Be. Live. Stay. Well...
Balanced – Not Deprived – Living
Mental Health Awareness: A Pledge to Remove the Stigma
As I sat down to finish a draft of my next post for BeLiveStay Well, my mind wandered…I couldn’t stay focused or keep a thought in my head. While this isn’t uncommon for a mom with a toddler, this cognitive drift felt different…feels different…is different. I took my own advice and quietly reflected. I soon realized my distraction wasn’t fueled by sleep deprivation or a lack of interest. Rather, I became aware of how “undone” I feel about the recent deaths we’ve learned about – all tragic and all without answers.
As a way of honoring those who have passed, I am dedicating this blog post to them and whatever silent struggles ensnared their otherwise healthy lives. Further, I am dedicating this post to the families and friends of the lost loved ones. My heart aches for you and the pain you must process.
May is Mental Health Awareness month and, as such, let’s commit to spreading this message and learning about what this movement/effort entails.
According to the National Alliance on Mental Illness (NAMI), “1 in 5 Americans will be affected by a mental health condition in their lifetime and every American is affected or impacted through their friends and family and can do something to help others” (2016).
A moment to process…1 in 5 Americans. This statistic begs the question: What is the global affect? In researching the World Health Organization (The WHO – Mental Health) statistics and resources (2016).
- 350 million people are affected by depression (more women than men).
- In low- and middle-income countries, between 76% and 85% of people suffering from all forms of mental disorders receive no treatment.
- In high income countries, between 35%-50% of people suffering from all forms of mental disorders receive no treatment.
- A compounding issue – the quality of care for those who do seek treatment.
- Over 800,000 people commit suicide each year and for every suicide there are as many who attempt suicide each year.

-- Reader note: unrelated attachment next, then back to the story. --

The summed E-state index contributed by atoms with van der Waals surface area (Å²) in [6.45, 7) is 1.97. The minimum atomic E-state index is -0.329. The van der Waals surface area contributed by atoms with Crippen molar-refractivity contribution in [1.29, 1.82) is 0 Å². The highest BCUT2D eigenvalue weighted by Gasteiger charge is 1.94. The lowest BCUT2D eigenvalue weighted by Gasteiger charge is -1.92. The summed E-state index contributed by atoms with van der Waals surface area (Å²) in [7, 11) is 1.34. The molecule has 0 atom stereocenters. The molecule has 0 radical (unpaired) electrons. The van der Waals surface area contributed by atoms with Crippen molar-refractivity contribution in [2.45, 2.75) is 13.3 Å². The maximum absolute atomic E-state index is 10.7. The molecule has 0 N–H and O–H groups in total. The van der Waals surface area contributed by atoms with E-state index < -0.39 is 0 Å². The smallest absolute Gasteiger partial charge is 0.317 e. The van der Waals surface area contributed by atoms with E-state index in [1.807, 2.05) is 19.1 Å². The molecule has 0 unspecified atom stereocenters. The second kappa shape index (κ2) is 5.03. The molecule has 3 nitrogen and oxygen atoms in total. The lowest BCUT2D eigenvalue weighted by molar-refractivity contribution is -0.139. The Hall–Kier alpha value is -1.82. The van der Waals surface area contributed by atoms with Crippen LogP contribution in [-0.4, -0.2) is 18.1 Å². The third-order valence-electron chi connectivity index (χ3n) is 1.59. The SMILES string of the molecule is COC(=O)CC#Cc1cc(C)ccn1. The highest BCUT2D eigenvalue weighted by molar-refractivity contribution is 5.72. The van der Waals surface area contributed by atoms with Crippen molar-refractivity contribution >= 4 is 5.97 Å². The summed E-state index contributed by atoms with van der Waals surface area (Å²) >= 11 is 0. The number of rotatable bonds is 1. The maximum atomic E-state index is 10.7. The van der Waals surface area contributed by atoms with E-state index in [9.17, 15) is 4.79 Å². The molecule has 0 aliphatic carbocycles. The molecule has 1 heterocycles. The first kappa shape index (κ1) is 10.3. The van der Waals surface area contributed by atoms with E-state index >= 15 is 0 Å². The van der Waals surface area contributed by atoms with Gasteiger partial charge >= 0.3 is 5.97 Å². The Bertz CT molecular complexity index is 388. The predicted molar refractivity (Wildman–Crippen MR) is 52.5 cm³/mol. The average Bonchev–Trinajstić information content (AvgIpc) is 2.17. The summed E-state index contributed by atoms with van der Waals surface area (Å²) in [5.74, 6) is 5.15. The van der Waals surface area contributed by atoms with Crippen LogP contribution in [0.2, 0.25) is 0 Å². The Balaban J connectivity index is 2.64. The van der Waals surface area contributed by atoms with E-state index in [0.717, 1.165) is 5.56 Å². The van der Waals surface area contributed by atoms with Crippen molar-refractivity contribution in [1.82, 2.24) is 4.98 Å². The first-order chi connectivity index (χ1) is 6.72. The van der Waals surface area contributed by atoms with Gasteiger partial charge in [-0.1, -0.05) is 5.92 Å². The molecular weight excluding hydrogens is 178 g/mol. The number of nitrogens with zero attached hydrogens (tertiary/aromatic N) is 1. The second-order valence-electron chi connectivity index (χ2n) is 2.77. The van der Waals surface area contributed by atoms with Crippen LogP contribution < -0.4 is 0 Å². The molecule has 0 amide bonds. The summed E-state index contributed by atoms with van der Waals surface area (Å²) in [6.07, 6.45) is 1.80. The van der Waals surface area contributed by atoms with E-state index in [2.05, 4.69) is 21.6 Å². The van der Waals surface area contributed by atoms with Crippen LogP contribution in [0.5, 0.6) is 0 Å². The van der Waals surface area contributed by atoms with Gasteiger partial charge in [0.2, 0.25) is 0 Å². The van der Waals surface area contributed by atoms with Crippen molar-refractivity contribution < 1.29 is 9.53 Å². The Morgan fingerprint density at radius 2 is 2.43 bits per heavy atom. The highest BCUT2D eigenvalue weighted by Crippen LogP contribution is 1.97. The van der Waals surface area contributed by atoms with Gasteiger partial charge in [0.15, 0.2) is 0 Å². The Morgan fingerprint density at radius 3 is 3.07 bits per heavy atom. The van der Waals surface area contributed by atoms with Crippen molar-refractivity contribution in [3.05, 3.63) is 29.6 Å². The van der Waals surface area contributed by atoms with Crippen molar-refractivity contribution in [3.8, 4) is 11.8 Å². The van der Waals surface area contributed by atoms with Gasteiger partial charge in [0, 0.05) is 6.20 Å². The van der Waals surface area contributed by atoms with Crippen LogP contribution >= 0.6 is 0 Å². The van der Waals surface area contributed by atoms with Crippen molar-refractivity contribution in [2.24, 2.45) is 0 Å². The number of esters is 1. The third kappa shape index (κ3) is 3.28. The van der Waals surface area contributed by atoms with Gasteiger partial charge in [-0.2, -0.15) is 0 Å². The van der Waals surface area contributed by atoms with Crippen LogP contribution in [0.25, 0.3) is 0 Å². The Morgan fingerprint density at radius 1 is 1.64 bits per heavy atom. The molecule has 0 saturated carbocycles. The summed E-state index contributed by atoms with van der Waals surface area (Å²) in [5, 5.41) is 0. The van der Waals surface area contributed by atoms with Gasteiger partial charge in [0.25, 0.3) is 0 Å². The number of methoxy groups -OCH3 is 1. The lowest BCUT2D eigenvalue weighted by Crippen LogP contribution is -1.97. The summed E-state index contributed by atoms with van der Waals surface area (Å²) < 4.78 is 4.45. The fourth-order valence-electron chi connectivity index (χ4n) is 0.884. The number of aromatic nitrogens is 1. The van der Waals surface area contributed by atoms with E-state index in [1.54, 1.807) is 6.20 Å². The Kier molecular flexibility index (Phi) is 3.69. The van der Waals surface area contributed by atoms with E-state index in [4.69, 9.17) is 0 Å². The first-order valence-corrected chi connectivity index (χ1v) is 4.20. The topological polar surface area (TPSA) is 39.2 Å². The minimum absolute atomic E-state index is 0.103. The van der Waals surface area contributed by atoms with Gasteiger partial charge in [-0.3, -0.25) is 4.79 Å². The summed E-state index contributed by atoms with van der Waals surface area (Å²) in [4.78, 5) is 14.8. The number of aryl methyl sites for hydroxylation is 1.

- Suicide is the second leading causing of death among 15-29 year-olds and 75% of suicides (globally) occur in low- and middle-income countries.
Another moment to process…I don’t know about all of you who are (hopefully) engaging in this post with me today, but I just felt my heart drop to my feet. I realized as I was researching, mental health (or lack thereof) isn’t just a global concern…it’s a global responsibility to overcome, prevent when possible, treat effectively, and educate ourselves about various mental disorders. 1 in 5 of us reading this have been affected (and that is just in America).
Thankfully, there are global initiatives taking place to address these concerns; however, like anything, it’s going to take time, resources, and commitment to scale that mountain.
The WHO endorsed the WHO’s Mental Health Action Plan 2013-2020 in 2013 – a plan that includes 4 major objectives (quoted below).
- More effective leadership & governance for mental health;
- the provision for comprehensive, integrated mental health and social care services in community-based settings;
- the implementation of strategies for promotion and prevention; and
- strengthened information systems, evidence and research (WHO, 2016).
An important aspect of this plan is the definition of “mental health”.
“Mental health is a state of well-being in which an individual realizes his or her own abilities, can cope with the normal stresses of life, can work productively and is able to make a contribution to his or her community” (WHO, 2016). In other words, much like health in general, mental health isn’t simply reduced to an absence of mental issues – it’s an integrative component to the bigger picture of total and optimal well-being. A healthy mind is necessary to be a healthy individual.
A call to action: Visit the following site and “take the pledge” to help NAMI replace the stigma of mental health with hope for improved treatments and, first and foremost, prevention. The Pledge
In the meantime, think about your community and what efforts are going on that relate to mental health awareness and treatment. What can you do? In your community? Office environment? On your campus? In your home?
The answers aren’t simple and deserve a thoughtful and contemplative approach. So, start small, reach out to a friend or offer to be a friend. My dad always told me to take the hand of the lost, befriend the lonely, and do my part to heal the broken. Let’s do one better – let’s befriend each other and offer support in times of struggle and celebration in times of success.
Until next time…Meet you at the Well.